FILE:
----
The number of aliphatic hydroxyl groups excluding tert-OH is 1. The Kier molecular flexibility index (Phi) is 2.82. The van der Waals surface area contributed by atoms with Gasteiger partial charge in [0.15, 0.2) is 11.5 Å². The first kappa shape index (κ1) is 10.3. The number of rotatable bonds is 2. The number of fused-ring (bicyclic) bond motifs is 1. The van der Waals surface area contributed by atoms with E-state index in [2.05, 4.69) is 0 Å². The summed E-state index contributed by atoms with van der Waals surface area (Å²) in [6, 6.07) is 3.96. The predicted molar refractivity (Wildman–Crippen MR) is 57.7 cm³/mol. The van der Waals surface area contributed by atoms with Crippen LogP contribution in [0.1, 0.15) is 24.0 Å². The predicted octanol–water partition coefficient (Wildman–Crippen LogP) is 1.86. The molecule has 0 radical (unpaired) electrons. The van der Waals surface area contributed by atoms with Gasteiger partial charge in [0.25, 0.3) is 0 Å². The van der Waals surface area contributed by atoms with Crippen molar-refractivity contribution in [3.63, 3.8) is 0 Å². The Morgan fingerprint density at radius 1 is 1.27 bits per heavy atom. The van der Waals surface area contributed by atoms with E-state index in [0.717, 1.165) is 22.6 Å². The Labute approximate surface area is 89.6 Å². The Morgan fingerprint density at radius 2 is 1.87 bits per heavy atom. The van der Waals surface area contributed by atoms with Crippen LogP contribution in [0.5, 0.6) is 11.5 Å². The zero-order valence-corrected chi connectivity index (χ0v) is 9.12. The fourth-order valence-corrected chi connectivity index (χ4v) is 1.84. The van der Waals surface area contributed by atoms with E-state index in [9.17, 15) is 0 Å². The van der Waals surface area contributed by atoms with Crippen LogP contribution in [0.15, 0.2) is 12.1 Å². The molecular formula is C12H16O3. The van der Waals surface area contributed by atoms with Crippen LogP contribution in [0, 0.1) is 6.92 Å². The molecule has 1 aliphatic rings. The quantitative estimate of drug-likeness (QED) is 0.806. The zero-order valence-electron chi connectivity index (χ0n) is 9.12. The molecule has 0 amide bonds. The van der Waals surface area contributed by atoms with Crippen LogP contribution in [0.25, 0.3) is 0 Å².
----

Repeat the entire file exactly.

The number of aliphatic hydroxyl groups excluding tert-OH is 1. The Kier molecular flexibility index (Phi) is 2.82. The van der Waals surface area contributed by atoms with Gasteiger partial charge in [0.15, 0.2) is 11.5 Å². The first kappa shape index (κ1) is 10.3. The number of rotatable bonds is 2. The number of fused-ring (bicyclic) bond motifs is 1. The van der Waals surface area contributed by atoms with E-state index in [2.05, 4.69) is 0 Å². The summed E-state index contributed by atoms with van der Waals surface area (Å²) in [6, 6.07) is 3.96. The predicted molar refractivity (Wildman–Crippen MR) is 57.7 cm³/mol. The van der Waals surface area contributed by atoms with Crippen LogP contribution in [0.1, 0.15) is 24.0 Å². The predicted octanol–water partition coefficient (Wildman–Crippen LogP) is 1.86. The molecule has 0 radical (unpaired) electrons. The van der Waals surface area contributed by atoms with Gasteiger partial charge in [0.25, 0.3) is 0 Å². The van der Waals surface area contributed by atoms with Crippen molar-refractivity contribution in [3.63, 3.8) is 0 Å². The Morgan fingerprint density at radius 1 is 1.27 bits per heavy atom. The van der Waals surface area contributed by atoms with E-state index in [0.717, 1.165) is 22.6 Å². The Labute approximate surface area is 89.6 Å². The Morgan fingerprint density at radius 2 is 1.87 bits per heavy atom. The van der Waals surface area contributed by atoms with Crippen LogP contribution in [0.5, 0.6) is 11.5 Å². The zero-order valence-corrected chi connectivity index (χ0v) is 9.12. The fourth-order valence-corrected chi connectivity index (χ4v) is 1.84. The van der Waals surface area contributed by atoms with E-state index in [9.17, 15) is 0 Å². The van der Waals surface area contributed by atoms with Crippen LogP contribution in [0.15, 0.2) is 12.1 Å². The molecular formula is C12H16O3. The van der Waals surface area contributed by atoms with Crippen LogP contribution in [0, 0.1) is 6.92 Å². The molecule has 1 aliphatic rings. The quantitative estimate of drug-likeness (QED) is 0.806. The zero-order valence-electron chi connectivity index (χ0n) is 9.12. The molecule has 0 amide bonds. The van der Waals surface area contributed by atoms with Crippen LogP contribution in [0.25, 0.3) is 0 Å².